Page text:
There is a common misconception that all low-income people–or, at least, all poor parents–are eligible for Medicaid. It may derive from a mistaken comparison with Medicare; an assumption that just as Medicare covers all people above a certain age, Medicaid must cover all people below a certain income level. In fact, only certain, limited categories of low-income people–children and pregnant women are two examples–are currently eligible for Medicaid, and the income threshold for each of these eligible populations varies by state.
While most states do not provide Medicaid coverage to childless adults at all–even those without any income–parents with dependent children are categorically eligible for Medicaid. In other words, states must cover some parents. However, because states are given great flexibility in setting the income eligibility threshold for parents, even very low-income parents often do not qualify for coverage. In Arkansas, a parent is only eligible for Medicaid if her income is below 17% of the federal poverty level (FPL)–$3,112 a year for a family of three. In Alabama, Idaho, Indiana, Louisiana, Missouri, and Texas, a parent of two making more than $5,310/year is ineligible for Medicaid. It’s no wonder that, as Martha Heberlein previously noted, 41% of parents with incomes below 150% FPL are uninsured.
It is important to note that when we talk about “parents” and Medicaid, we’re mostly talking about women. Over 20 million women are covered under Medicaid, comprising the majority (69%) of the program’s adult beneficiaries. Women are more likely than men to qualify for Medicaid because they tend to be poorer and are more likely to meet the program’s stringent eligibility criteria. Women are also more likely to hold low-wage or part-time jobs that do not offer employer-sponsored health benefits, so Medicaid may be their only possible source of coverage.
Health reform must provide coverage to the low-income mothers who are falling through the gaps.
New research conducted by the National Women’s Law Center begins to quantify health reform’s potential impact on low-income women with children–and the findings are dramatic. If Medicaid is expanded to all people with incomes at or below 133% of the federal poverty level (FPL), nearly 4.5 million uninsured women would be newly eligible for coverage–including over 1.6 million uninsured mothers.
Health reform would bring financial relief to moderate-income families as well. If premium subsidies are made available to people with incomes between 133% and 400% FPL, approximately 5 million uninsured women with children stand to benefit (including 4 million uninsured mothers and 1 million mothers currently purchasing health coverage in the individual health insurance market).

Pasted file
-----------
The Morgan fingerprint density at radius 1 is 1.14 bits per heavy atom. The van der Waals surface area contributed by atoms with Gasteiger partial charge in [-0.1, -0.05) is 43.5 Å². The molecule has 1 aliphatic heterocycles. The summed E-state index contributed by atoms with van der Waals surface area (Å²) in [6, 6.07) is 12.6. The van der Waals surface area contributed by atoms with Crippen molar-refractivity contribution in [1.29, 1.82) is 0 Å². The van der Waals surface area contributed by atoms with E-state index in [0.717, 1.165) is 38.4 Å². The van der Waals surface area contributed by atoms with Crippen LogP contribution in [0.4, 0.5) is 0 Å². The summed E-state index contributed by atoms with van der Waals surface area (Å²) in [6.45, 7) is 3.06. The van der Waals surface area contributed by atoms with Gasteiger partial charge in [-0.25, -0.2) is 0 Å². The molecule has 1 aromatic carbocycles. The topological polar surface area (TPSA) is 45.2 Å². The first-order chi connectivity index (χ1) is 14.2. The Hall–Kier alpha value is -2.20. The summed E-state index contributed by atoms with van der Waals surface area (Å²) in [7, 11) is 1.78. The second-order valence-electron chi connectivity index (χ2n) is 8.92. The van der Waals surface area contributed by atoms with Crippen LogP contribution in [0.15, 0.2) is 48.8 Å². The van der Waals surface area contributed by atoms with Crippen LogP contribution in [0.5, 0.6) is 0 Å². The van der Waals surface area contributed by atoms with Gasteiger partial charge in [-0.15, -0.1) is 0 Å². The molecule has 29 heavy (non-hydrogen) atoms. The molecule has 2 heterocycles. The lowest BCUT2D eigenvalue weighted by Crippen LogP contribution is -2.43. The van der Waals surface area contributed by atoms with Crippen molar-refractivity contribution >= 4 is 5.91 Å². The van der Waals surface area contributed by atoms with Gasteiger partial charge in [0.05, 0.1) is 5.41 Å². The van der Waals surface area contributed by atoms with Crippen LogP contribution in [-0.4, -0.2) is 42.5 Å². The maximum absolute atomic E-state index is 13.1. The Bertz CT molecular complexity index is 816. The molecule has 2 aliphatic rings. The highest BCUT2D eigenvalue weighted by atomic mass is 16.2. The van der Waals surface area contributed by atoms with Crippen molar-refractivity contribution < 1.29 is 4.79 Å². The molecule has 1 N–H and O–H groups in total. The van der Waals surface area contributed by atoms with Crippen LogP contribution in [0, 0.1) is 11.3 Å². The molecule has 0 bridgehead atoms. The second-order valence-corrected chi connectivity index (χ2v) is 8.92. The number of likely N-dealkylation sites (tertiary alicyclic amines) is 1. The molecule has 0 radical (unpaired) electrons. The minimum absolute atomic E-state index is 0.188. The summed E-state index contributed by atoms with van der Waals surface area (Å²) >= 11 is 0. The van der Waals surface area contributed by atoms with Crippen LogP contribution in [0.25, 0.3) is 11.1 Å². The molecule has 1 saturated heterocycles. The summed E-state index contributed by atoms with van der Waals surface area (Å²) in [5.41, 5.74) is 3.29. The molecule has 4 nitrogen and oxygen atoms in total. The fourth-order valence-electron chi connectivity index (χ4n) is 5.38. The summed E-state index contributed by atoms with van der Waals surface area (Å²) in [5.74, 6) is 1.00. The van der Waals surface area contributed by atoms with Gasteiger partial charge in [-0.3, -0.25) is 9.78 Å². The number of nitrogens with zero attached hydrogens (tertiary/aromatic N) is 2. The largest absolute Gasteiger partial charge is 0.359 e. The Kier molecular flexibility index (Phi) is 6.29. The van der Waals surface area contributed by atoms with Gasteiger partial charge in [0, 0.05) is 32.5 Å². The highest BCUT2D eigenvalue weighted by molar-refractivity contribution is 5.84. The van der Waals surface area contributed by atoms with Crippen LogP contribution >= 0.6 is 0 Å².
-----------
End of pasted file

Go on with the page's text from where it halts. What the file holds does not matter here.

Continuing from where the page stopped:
The list goes on. Health reform that sets essential benefit standards will help ensure that all women have access to the basic health care services that many plans currently exclude, such as maternity care. Currently, it is very difficult–and sometimes impossible–for women to find coverage for maternity care in the individual health insurance market. In fact, a National Women’s Law Center study found that the majority (59%) of individual health plans did not cover maternity care at all. Health reform recognizes that women don’t just need health insurance in name; they need meaningful coverage.
Health care reform also holds the promise of long-overdue insurance market reforms, many of which are critical for parents. Today, insurers in every state can exclude coverage for certain “pre-existing” conditions. If a woman has previously had a Cesarean section, for instance, insurers may refuse to pay for future C-sections or reject her application altogether. Given that nearly one in three births were by C-section in 2006, hundreds of thousands of women could face coverage exclusions or rejections because of this discriminatory practice. Health care reform will prohibit this unconscionable practice.
Reform that makes health care more accessible and affordable for women, important on its own merits, will also improve health care access for their children. Women make approximately 80% of health care decisions for their families. As Martha pointed out, children’s health and well-being can be significantly affected by their parents’ health and financial stability, and research has shown that providing coverage to parents promotes coverage and access to care for their children as well. Furthermore, it is self-evident why comprehensive maternity coverage (and a prohibition of pre-existing conditions exclusions) is important for children’s health.
Our health care system is failing women and their families. Fortunately, we’re closer to achieving significant reform than ever before. At this critical hour, it is all the more important that we advocate for health care reform that meets women’s needs–it is their health, and the health of their families, that hangs in the balance.
The views expressed by guest bloggers do not necessarily reflect the views of the Center for Children and Families.